PMCID: PMC153739  PMID: 12682356
6.  Modulation of enzymatic activities of Escherichia coli DnaB helicase by single-stranded DNA-binding proteins 
Nucleic Acids Research  2002;30(13):2809-2816.
The modulation of enzymatic activities of Escherichia coli DnaB helicase by homologous and heterologous single-stranded DNA-binding proteins (SSBs) and its DNA substrates were analyzed. Although DnaB helicase can unwind a variety of DNA substrates possessing different fork-like structures, the rate of DNA unwinding was significantly diminished with substrates lacking a 3′ fork. A 5 nt fork appeared to be adequate to attain the maximum rate of DNA unwinding. Efficient helicase action of DnaB requires the participation of SSBs. Studies involving heterologous SSBs demonstrated that they can stimulate the helicase activity of DnaB protein under certain conditions. However, this stimulation occurs in a manner distinctly different from that observed with cognate E.coli SSB. The E.coli SSB was found to stimulate the helicase activity over a wide range of SSB concentrations and was unique in its strong inhibition of single-stranded DNA-dependent ATPase activity when uncoupled from the DNA helicase activity. In the presence of a helicase substrate, the ATPase activity of DnaB helicase remained uninhibited. Thus, E.coli SSB appears to coordinate and couple the ATPase activity to the DNA helicase activity by suppressing unproductive ATP hydrolysis by DnaB helicase.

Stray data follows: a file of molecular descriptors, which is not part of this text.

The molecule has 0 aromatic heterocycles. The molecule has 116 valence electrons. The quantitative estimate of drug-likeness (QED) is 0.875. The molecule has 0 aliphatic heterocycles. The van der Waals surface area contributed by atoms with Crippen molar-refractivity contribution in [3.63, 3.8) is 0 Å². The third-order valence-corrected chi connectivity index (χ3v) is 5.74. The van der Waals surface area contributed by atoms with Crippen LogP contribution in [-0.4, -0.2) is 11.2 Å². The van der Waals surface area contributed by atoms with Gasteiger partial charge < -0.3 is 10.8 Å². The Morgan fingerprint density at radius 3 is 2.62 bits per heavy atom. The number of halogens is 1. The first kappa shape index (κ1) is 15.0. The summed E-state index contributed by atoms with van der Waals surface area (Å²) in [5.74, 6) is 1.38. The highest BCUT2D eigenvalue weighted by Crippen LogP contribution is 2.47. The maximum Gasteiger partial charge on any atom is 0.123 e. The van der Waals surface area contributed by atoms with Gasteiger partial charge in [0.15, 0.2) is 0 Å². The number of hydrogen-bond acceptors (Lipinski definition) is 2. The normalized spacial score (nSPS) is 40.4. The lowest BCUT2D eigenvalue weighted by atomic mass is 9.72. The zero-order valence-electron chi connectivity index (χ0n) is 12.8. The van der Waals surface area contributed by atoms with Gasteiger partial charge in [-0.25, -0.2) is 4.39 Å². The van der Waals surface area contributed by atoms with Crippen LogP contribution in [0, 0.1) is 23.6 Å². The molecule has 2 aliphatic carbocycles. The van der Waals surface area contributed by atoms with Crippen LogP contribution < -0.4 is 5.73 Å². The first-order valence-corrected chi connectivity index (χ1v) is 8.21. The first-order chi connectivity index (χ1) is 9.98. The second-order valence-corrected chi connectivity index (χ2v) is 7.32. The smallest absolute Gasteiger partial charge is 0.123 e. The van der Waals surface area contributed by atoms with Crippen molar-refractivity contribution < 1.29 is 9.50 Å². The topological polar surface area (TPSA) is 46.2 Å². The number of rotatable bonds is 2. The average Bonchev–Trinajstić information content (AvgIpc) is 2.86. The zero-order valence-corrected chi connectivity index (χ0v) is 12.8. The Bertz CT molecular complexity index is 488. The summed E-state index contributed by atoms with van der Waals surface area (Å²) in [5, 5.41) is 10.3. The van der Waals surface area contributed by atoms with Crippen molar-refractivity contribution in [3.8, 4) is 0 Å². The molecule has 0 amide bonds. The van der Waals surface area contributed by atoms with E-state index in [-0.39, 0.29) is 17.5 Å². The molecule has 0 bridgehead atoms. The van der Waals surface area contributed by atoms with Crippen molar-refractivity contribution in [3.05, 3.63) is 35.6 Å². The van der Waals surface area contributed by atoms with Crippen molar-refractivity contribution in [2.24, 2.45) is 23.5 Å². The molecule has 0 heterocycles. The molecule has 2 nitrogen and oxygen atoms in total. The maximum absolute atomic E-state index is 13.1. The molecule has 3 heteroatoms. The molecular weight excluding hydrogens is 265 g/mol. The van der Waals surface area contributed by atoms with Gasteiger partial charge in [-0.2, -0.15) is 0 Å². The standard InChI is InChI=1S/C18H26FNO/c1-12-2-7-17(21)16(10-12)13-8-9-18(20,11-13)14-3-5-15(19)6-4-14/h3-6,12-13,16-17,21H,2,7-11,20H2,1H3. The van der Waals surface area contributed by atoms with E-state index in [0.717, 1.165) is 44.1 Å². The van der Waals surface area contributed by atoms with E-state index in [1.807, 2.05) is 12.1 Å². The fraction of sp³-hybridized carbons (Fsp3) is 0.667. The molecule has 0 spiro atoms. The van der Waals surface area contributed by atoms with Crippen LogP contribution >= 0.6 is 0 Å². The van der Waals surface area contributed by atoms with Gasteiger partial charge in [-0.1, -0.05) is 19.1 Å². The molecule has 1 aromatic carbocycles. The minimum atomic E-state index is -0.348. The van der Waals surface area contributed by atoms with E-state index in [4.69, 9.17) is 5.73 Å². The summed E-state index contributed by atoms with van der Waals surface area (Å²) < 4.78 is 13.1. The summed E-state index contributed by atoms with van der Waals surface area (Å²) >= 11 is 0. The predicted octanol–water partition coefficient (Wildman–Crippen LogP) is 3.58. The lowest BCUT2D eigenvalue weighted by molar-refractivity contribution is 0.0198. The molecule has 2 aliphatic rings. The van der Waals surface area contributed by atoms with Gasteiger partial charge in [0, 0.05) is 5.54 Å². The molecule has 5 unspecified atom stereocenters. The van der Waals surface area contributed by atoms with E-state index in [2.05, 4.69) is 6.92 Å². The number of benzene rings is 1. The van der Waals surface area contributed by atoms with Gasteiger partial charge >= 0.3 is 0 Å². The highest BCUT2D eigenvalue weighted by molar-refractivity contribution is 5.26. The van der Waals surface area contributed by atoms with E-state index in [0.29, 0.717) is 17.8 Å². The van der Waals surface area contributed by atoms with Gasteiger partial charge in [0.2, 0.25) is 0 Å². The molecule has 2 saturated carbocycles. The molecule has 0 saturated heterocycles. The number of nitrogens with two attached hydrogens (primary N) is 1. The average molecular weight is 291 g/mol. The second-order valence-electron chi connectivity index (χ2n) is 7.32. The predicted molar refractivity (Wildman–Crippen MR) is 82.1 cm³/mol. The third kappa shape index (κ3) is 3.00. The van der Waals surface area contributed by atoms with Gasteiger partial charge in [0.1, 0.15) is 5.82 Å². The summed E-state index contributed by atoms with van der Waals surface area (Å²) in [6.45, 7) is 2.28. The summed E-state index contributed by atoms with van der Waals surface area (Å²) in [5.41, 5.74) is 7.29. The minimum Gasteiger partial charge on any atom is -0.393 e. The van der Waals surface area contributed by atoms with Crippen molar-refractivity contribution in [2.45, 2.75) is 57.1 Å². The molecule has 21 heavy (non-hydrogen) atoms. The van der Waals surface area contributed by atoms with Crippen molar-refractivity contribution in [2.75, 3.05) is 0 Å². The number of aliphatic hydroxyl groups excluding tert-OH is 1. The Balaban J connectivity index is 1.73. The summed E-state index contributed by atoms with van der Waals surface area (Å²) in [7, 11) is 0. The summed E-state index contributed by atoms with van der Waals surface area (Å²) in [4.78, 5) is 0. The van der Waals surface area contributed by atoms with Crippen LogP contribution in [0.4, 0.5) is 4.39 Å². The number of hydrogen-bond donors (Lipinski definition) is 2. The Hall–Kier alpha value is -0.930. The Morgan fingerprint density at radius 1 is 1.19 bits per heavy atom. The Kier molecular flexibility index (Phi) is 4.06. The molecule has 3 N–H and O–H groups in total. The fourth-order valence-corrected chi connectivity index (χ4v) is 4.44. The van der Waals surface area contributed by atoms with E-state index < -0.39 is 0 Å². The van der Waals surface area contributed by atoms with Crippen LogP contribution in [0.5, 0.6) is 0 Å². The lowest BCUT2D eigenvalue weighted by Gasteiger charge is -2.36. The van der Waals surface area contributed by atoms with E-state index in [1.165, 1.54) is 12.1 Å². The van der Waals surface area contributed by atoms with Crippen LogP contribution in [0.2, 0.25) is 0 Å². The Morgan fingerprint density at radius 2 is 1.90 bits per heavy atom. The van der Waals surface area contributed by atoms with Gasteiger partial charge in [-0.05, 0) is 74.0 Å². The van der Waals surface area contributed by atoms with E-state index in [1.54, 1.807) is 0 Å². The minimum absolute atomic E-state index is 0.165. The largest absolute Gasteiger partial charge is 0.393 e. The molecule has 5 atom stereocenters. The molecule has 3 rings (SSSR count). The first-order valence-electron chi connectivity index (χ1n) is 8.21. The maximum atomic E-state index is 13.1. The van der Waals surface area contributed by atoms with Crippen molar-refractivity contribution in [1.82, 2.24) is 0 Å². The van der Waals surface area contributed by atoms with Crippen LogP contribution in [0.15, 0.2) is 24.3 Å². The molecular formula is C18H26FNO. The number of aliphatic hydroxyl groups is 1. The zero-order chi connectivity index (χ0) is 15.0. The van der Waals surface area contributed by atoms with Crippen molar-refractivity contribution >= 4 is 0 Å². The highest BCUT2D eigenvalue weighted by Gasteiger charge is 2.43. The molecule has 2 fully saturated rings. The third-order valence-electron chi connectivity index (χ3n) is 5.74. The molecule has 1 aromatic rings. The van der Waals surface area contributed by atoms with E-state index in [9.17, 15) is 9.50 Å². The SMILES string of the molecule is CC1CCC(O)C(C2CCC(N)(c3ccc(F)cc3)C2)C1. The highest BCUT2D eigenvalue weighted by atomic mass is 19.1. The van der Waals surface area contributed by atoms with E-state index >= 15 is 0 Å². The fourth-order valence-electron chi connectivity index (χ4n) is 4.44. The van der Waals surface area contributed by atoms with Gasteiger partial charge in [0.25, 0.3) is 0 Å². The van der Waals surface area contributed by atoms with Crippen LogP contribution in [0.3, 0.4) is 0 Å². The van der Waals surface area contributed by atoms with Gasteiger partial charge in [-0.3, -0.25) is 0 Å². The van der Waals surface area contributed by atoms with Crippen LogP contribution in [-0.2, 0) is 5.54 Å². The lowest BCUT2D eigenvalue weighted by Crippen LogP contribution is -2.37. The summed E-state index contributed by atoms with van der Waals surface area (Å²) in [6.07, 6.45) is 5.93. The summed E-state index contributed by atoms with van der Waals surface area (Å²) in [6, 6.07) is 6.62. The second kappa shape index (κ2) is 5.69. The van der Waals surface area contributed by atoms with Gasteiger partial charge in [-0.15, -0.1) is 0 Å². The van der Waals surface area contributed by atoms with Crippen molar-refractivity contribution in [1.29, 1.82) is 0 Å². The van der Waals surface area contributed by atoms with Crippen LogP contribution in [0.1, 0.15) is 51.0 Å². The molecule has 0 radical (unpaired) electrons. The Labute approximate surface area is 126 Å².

PMCID: PMC117039  PMID: 12087164

Results 1-6 (6)